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Execute the hypercube summation algorithm by hand for N=8, and
satisfy yourself that you obtain the correct answer.

Use Equations 11.1 and 11.2 to identify problem size,
processor count, and machine parameter regimes in which each of the
two vector reduction algorithms of Section 11.2 will be
more efficient.

Implement the hybrid vector reduction algorithm described in
Section 11.2. Use empirical studies to determine the
vector length at which the switch from recursive halving to exchange
algorithm should occur. Compare the performance of this algorithm
with pure recursive halving and exchange algorithms.

A variant of the parallel mergesort algorithm performs just
compareexchange operations and then switches to a parallel
bubblesort [174]. In the bubblesort phase, tasks are
connected in a logical ring and each task performs compareexchange
operations with its neighbors until a global reduction shows that no
exchanges occurred. Design an implementation of this algorithm, using
hypercube and ring structures as building blocks.

Implement the modified parallel mergesort of Exercise 4.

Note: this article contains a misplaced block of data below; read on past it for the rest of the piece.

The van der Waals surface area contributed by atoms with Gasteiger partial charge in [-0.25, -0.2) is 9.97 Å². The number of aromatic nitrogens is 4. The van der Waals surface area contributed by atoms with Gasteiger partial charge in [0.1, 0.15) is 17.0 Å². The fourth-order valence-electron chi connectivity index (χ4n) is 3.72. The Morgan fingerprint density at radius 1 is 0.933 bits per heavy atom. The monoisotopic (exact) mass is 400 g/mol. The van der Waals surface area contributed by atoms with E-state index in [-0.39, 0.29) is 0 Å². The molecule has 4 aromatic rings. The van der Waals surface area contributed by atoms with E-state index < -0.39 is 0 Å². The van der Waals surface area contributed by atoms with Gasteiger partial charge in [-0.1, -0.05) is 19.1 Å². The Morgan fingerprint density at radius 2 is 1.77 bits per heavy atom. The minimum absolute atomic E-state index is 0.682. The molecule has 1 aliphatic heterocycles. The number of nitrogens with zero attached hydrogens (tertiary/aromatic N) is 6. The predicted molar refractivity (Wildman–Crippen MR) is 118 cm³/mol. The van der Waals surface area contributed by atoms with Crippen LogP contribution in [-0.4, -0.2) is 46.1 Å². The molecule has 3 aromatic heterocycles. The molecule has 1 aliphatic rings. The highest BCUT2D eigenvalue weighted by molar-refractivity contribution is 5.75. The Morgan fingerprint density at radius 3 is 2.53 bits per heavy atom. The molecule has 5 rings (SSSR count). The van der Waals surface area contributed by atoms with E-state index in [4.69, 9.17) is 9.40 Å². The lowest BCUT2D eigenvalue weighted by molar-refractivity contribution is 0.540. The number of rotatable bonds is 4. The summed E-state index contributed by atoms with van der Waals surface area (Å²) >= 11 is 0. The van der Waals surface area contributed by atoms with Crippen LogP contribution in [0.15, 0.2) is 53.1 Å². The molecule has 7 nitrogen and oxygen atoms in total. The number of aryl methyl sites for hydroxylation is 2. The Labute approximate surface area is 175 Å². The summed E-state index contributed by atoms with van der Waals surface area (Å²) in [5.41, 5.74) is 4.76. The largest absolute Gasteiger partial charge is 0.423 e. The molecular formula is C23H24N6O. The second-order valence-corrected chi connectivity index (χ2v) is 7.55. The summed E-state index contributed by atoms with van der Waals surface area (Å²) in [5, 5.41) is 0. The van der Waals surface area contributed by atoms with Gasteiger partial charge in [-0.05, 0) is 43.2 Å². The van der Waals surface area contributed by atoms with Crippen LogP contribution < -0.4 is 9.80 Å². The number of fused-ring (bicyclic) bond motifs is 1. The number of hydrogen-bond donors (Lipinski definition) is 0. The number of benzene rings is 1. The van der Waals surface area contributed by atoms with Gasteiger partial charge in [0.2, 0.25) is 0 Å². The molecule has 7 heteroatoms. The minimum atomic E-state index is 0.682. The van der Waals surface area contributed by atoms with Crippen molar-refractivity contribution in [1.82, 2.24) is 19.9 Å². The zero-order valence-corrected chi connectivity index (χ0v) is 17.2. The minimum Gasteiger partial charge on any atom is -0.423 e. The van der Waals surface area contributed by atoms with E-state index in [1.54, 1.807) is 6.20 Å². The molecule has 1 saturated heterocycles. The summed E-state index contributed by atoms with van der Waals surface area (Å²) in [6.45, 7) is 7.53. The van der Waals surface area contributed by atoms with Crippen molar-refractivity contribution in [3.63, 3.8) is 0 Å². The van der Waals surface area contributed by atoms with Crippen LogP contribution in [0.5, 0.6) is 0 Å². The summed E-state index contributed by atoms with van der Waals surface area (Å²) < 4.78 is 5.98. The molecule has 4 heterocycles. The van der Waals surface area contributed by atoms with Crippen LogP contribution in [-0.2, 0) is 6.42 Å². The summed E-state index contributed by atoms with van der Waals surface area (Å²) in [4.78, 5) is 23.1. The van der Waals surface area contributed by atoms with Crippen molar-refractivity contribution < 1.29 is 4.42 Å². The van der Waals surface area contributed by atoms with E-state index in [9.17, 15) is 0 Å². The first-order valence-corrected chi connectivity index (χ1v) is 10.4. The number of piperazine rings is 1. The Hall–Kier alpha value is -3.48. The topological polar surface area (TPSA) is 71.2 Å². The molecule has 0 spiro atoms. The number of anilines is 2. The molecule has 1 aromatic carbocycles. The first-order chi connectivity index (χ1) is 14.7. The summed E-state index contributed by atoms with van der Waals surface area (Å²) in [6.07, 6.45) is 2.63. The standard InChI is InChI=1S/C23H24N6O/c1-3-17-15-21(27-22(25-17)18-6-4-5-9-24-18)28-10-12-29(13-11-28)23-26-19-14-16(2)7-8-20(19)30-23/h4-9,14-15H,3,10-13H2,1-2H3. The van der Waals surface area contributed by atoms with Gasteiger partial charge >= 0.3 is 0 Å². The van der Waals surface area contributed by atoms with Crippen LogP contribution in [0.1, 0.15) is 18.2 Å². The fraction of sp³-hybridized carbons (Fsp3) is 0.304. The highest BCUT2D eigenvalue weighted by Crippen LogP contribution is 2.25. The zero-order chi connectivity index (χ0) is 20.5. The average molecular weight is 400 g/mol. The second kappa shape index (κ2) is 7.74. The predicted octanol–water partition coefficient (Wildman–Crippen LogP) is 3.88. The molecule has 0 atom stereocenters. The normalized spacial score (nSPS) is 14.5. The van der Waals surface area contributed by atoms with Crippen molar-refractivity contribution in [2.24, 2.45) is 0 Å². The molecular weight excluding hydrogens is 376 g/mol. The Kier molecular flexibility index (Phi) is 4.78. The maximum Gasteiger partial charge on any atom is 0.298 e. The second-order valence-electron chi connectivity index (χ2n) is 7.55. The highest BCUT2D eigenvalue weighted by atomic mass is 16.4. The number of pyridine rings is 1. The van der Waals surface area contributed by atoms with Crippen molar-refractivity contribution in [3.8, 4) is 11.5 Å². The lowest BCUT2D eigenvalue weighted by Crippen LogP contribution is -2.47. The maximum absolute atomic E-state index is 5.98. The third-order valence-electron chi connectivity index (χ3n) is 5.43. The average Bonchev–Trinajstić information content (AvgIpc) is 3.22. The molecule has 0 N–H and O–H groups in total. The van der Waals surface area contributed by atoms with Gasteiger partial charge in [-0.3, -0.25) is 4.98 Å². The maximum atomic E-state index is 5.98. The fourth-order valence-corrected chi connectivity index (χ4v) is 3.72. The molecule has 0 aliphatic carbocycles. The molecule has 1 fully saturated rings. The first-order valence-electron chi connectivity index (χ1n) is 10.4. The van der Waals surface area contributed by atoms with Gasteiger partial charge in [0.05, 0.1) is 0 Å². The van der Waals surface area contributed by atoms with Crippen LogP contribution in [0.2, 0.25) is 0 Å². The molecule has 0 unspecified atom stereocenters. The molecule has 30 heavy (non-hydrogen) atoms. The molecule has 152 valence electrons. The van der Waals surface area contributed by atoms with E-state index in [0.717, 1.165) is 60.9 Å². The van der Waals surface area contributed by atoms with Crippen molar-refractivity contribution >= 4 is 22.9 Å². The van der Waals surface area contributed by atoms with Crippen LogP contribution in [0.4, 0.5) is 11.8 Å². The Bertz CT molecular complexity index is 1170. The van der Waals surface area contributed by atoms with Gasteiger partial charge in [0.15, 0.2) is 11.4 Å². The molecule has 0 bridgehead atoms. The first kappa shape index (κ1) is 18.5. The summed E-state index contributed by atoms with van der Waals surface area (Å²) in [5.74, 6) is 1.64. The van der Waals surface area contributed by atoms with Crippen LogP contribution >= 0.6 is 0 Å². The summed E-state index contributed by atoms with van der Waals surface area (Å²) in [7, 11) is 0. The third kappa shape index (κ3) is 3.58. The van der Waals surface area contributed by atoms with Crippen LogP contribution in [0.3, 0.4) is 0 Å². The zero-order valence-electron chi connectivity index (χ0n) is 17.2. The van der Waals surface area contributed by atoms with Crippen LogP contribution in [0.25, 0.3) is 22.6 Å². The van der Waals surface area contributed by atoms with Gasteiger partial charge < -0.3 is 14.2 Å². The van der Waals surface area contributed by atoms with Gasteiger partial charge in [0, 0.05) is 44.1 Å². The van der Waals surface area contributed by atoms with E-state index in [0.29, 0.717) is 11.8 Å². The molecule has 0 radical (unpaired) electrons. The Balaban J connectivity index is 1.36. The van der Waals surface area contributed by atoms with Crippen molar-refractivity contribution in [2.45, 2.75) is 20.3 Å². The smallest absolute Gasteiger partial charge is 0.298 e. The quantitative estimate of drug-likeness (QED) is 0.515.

Compare its performance with regular parallel mergesort for different
input sequences and for a variety of P
and N
.

Extend Equations 11.3 and 11.4 to account
for bandwidth limitations in a onedimensional mesh.

Modify the performance models developed for the convolution algorithm
in Section 4.4 to reflect the use of the hypercubebased
transpose. Can the resulting algorithms ever provide superior
performance?

Use the performance models given in Section 11.2 for the
simple and recursive halving vector reduction algorithms to determine
situations in which each algorithm would give superior performance.

Design and implement a variant of the vector sum algorithm that does
not require the number of tasks to be an integer power of 2.

Develop a CC++
, Fortran M, or MPI implementation of a ``hypercube
template.'' Use this template to implement simple reduction, vector
reduction, and broadcast algorithms. Discuss the techniques that you
used to facilitate reuse of the template.

Implement a ``torus template'' and use this together with the template
developed in Exercise 10 to implement the finite
difference computation of Section 4.2.2.

Develop a performance model for a 2D matrix multiplication algorithm
that uses the vector broadcast algorithm of Section 11.2
in place of the treebased broadcast assumed in
Section 4.6.1. Discuss the advantages and disadvantages
of this algorithm.

Implement both the modified matrix multiplication algorithm of
Exercise 12 and the original algorithm of
Section 4.6.1, and compare their performance.
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Up: 11 Hypercube Algorithms
Previous: 11.5 Summary
© Copyright 1995 by Ian Foster